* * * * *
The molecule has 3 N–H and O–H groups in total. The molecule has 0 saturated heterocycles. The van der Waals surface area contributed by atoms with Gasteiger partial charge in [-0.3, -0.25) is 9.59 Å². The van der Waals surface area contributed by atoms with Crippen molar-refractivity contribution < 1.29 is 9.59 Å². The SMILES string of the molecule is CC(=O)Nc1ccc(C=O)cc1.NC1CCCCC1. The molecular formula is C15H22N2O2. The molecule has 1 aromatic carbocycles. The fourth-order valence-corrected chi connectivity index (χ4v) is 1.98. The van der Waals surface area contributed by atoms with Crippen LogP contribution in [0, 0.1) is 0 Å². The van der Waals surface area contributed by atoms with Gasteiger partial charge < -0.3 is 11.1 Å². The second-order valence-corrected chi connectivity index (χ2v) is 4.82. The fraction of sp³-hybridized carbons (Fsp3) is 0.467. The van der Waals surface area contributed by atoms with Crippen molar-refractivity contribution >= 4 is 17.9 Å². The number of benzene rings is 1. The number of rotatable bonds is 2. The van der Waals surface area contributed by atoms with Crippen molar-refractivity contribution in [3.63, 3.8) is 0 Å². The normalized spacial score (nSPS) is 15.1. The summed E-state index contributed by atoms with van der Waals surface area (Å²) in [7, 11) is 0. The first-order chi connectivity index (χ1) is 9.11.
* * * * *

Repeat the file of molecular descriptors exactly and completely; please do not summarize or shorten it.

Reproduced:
The molecule has 3 N–H and O–H groups in total. The molecule has 0 saturated heterocycles. The van der Waals surface area contributed by atoms with Gasteiger partial charge in [-0.3, -0.25) is 9.59 Å². The van der Waals surface area contributed by atoms with Crippen molar-refractivity contribution < 1.29 is 9.59 Å². The SMILES string of the molecule is CC(=O)Nc1ccc(C=O)cc1.NC1CCCCC1. The molecular formula is C15H22N2O2. The molecule has 1 aromatic carbocycles. The fourth-order valence-corrected chi connectivity index (χ4v) is 1.98. The van der Waals surface area contributed by atoms with Crippen LogP contribution in [0, 0.1) is 0 Å². The van der Waals surface area contributed by atoms with Gasteiger partial charge < -0.3 is 11.1 Å². The second-order valence-corrected chi connectivity index (χ2v) is 4.82. The fraction of sp³-hybridized carbons (Fsp3) is 0.467. The van der Waals surface area contributed by atoms with Crippen molar-refractivity contribution >= 4 is 17.9 Å². The number of benzene rings is 1. The number of rotatable bonds is 2. The van der Waals surface area contributed by atoms with Crippen molar-refractivity contribution in [3.63, 3.8) is 0 Å². The normalized spacial score (nSPS) is 15.1. The summed E-state index contributed by atoms with van der Waals surface area (Å²) in [7, 11) is 0. The first-order chi connectivity index (χ1) is 9.11.